Besides, last time, as Jon never fails to remind me, his betting prowess paid for a nice dinner out at a French bistro. So I guess this means I just have to choose my romantic moments with as much precision as he does his bracket picks. April 2, after all, is Red Sox opening day.

We had just sat down to breakfast at a quaint Connecticut inn last Monday morning, during a romantic midwinter getaway. The fireplace was roaring. Calming new age music piped softly, and our innkeeper was busy preparing us a small feast. Perfect, I thought. It was precisely the kind of escape I'd imagined when we planned the trip weeks ago.

Jon turned to me and smiled. "Can you hand me the sports section?" he asked.

I suppose I should have expected this: It is mid-March, the time when many a man's fantasy turns to college hoops. In the coming weeks, I knew from experience, there would be brackets to fill out and seemingly endless games to watch with hawk-like vigor. But that wasn't all.

For three weeks a year, Jon logs endless hours on the phone talking to friends, who discuss players as if they know them. Is J.R. Reynolds an old buddy from college I haven't met yet?, I'll wonder. Oh, right, no, he's a guard at UVa.

The scary thing is that basketball isn't his favorite sport. Not even close. We have two front pages from the Red Sox World Series victory framed in our living room, and a small painting of Fenway Park in the bedroom. We are proud owners of baseball bobble head dolls and a less popular item called a CelebriDuck in the shape of Nomar Garciaparra. (The Dodgers first baseman, if you must know.)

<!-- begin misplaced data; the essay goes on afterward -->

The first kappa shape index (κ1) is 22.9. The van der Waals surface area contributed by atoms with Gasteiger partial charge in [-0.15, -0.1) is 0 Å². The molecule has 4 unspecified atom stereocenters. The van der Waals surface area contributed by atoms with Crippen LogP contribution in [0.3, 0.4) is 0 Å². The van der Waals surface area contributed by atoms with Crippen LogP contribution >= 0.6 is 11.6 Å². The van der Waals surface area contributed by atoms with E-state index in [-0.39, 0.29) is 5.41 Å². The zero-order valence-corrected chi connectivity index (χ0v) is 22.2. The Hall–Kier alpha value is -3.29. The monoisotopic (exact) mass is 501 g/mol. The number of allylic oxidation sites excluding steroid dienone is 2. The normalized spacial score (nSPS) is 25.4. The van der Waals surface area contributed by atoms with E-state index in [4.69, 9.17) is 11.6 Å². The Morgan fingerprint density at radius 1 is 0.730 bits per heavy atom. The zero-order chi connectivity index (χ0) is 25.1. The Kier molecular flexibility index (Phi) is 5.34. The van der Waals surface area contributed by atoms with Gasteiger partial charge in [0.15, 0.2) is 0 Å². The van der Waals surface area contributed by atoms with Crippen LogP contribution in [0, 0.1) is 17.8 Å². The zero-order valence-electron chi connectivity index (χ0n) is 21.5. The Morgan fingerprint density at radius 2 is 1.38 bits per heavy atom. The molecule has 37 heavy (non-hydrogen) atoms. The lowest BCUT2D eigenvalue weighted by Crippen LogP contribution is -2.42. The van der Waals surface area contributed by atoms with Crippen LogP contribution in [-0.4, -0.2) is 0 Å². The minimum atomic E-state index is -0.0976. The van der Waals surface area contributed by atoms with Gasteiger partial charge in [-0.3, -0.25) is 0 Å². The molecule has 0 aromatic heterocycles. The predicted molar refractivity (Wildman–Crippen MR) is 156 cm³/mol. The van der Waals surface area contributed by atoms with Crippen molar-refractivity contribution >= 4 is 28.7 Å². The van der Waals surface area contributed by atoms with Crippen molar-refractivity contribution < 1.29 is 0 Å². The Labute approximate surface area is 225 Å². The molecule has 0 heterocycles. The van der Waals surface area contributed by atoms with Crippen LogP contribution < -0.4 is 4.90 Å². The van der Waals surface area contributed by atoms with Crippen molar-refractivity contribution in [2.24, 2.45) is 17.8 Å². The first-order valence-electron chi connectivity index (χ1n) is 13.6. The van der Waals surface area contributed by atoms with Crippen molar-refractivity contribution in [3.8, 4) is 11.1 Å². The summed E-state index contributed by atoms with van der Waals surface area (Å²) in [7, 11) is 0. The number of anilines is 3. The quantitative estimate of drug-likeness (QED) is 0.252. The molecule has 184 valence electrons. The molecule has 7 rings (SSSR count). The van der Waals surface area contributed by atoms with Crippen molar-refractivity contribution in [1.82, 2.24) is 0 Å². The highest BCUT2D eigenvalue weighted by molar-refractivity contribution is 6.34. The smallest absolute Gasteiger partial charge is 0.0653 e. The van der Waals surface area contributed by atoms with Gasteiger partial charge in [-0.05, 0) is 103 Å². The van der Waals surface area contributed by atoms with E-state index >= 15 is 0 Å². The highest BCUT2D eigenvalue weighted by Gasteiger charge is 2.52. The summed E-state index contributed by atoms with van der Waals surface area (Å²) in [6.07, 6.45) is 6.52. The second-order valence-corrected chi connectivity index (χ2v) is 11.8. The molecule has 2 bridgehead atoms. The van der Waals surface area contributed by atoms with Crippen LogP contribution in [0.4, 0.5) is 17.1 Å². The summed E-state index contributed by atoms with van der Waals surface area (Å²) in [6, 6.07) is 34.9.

Still, there's a special intensity that surrounds March Madness. It's not a tournament; it's a way of life for weeks. And when I gripe, Jon reminds me how much time and energy I waste, say, knitting. Thank God. In March, I have no choice but to become one with my needles.  Stop His Neglect in 3 Steps

In fairness, I don't completely hate basketball. I attended the University of Maryland and catch their games whenever I can. In college, I even once slept out overnight for tickets to their games, and, since then, I've filled out a bracket or two, pretty much blindly filling in names. "The University of Minnesota's mascot is the Golden Gopher," I'd think to myself. "I like gophers."

But the concept of watching some obscure team play some other obscure team simply because it's the Big Dance holds no appeal for me. Jon, though, isn't the type of guy to do anything halfway. Just as he makes it a point to read every last article in the New Yorker like it's homework, he checks ESPN's website as if his life depends on it. And it's a quality I usually kind of love about him.

So I try to understand when he needs to conduct an in-person meeting with his fantasy league to discuss strategy before their "draft." After all, this three weeks of madness is an American tradition. In more magnanimous moods, I'll even allow that it's a ritual, really—a way he connects with his friends and family and coworkers. And how selfish would I be to stand in the way of male bonding?

Besides, last time, as Jon never fails to remind me, his betting prowess paid for a nice dinner out at a French bistro. So I guess this means I just have to choose my romantic moments with as much precision as he does his bracket picks. April 2, after all, is Red Sox opening day.